In lieu of an abstract, here is a brief excerpt of the content:

  • Anti-Muslim Racism beyond Islamophobia
  • Keith P. Feldman (bio)
Islamophobia and Racism in America. By Erik Love. New York: New York University Press, 2017. 272 pp. $89.00 (cloth). $28.00 (paper).
The Limits of Whiteness: Iranian Americans and the Everyday Politics of Race. By Neda Maghbouleh. Stanford, CA: Stanford University Press, 2017. 248 pp. $85.00 (cloth). $24.95 (paper).
Muslim Cool: Race, Religion, and Hip-Hop in the United States. By Su'ad Abdul Khabeer. New York: New York University Press, 2016. 288 pp. $89.00 (cloth). $30.00 (paper).
The 9/11 Generation: Youth, Rights, and Solidarity in the War on Terror. By Sunaina Marr Maira. New York: New York University Press, 2016. 320 pp. $89.00 (cloth). $28.00 (paper).
With Stones in Our Hands: Writings on Muslims, Racism, and Empire. Edited by Sohail Daulatzai and Junaid Rana. Minneapolis: University of Minnesota Press, 2018. 416 pp. $104.00 (cloth). $25.95 (paper).

In June 2018 the US Supreme Court affirmed the constitutionality of Donald Trump's Presidential Proclamation No. 9645, "Enhancing Vetting Capabilities and Processes for Detecting Attempted Entry into the United States by Terrorists or Other Public-Safety Threats."1 Trump's own vitriolic anti-Muslim statements about a policy colloquially known as the Muslim Ban had been a major part of his candidacy, and advocates and critics alike framed the proclamation as keeping Trump's campaign promise of either a "total and complete shutdown of Muslims entering the country," or at least "extreme vetting" of prospective visa recipients.2 After numerous legal challenges and significant public pressure, including massive protests at US airports when the first iteration of the order went into effect, the policy brought before the Court placed heavy entry restrictions on nationals from Iran, Libya, Syria, Yemen, Venezuela, and North Korea. [End Page 1141]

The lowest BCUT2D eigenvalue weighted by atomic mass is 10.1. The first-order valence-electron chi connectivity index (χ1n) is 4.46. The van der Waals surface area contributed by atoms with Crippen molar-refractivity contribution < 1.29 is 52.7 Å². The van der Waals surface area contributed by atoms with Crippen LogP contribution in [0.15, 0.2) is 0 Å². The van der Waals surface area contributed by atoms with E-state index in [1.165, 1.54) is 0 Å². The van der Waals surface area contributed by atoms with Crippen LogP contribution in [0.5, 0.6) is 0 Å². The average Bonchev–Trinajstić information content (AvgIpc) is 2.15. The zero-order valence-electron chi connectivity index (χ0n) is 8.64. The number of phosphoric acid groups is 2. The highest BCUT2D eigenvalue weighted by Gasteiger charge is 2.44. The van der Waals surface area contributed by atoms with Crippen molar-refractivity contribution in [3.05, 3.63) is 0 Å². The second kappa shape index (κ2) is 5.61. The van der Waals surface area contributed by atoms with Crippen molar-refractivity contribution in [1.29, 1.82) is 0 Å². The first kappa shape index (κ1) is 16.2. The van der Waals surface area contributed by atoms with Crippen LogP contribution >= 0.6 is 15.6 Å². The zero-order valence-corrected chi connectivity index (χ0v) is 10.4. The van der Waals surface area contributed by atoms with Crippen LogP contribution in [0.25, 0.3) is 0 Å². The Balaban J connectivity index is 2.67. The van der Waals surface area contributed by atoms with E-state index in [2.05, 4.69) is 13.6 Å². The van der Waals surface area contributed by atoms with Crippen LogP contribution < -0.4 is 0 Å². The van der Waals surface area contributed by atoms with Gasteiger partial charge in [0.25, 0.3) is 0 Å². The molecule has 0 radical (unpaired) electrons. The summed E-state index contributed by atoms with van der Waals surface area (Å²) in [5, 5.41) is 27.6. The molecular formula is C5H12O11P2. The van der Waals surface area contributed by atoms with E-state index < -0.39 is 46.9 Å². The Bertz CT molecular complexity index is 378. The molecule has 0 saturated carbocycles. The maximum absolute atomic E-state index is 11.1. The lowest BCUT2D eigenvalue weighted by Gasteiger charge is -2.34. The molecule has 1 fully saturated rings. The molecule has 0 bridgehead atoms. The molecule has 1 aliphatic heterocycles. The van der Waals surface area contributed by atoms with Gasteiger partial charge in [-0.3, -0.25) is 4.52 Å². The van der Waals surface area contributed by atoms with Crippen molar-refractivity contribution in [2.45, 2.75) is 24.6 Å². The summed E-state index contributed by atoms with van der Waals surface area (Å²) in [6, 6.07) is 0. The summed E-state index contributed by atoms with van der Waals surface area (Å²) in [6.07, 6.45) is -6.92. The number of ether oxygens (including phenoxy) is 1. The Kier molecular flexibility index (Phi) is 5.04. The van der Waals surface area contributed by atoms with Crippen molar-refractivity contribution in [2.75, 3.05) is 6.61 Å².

The Court rests its decision in Trump v. Hawaii on the "authority of the Presidency itself" (29). Writing for the majority, Chief Justice John Roberts argues that the proclamation is predicated on national security concerns, and such matters fall squarely under the purview of executive power. While acknowledging that "this President's words strike at fundamental standards of respect and tradition" (29), Roberts finds such discursive bluster constitutionally immaterial. Since the proclamation is "facially neutral" toward religion (29), it neither contravenes the Constitution's protection of religious freedom nor runs afoul of the Immigration and Nationality Act's antidiscrimination clauses. In her blistering dissent, Justice Sonia Sotomayor disagrees with Roberts's assessment, focusing on how, from its inception, the proclamation carried a "discriminatory taint" premised on President Trump's "apparent hostility towards the Islamic faith" (12). Based on a litany of Trump's statements as candidate and then as president, Sotomayor argues that "a reasonable observer would conclude that the Proclamation was driven primarily by anti-Muslim animus" (1). The Court's decision "fails to safeguard" the First Amendment "promise of religious liberty" (1).

Trump v. Hawaii's majority and dissenting opinions are diametrically opposed in their final views. Anti-Muslim speech acts are either inconsequential when it comes to what appears as a facially neutral policy, or they are the reflection of an unconstitutional form of religious discrimination. Yet both opinions share one crucial, if unspoken, assumption: the proclamation is racially color-blind. Debates about race and racism are almost wholly invisible in the majority opinion, the dissent, or indeed the dozens of amicus curiae briefs filed in the case. Almost, that is, except for one small thread: the specter summoned by Justice Sotomayor of the 1944 Supreme Court ruling in Korematsu that upheld Executive Order 9066 authorizing the mass internment of US citizens of Japanese descent. Both Sotomayor and Roberts recognize Korematsu as predicated on a "gravely injurious racial classification" (26). Sotomayor seizes on the "dangerous logic" (28) that echoes the racial discrimination of the past in the religious discrimination of today. Roberts swiftly suggests that Korematsu "has been overruled in the court of history" (38) even as he asserts its irrelevance for adjudicating a "facially neutral policy denying certain foreign nationals the privilege of admission" (38).

The opinions in Trump v. Hawaii exemplify a juridically narrow sense of the concept of race. What might...


Additional Information

Print ISSN
pp. 1141-1153
Launched on MUSE
Open Access
Back To Top

This website uses cookies to ensure you get the best experience on our website. Without cookies your experience may not be seamless.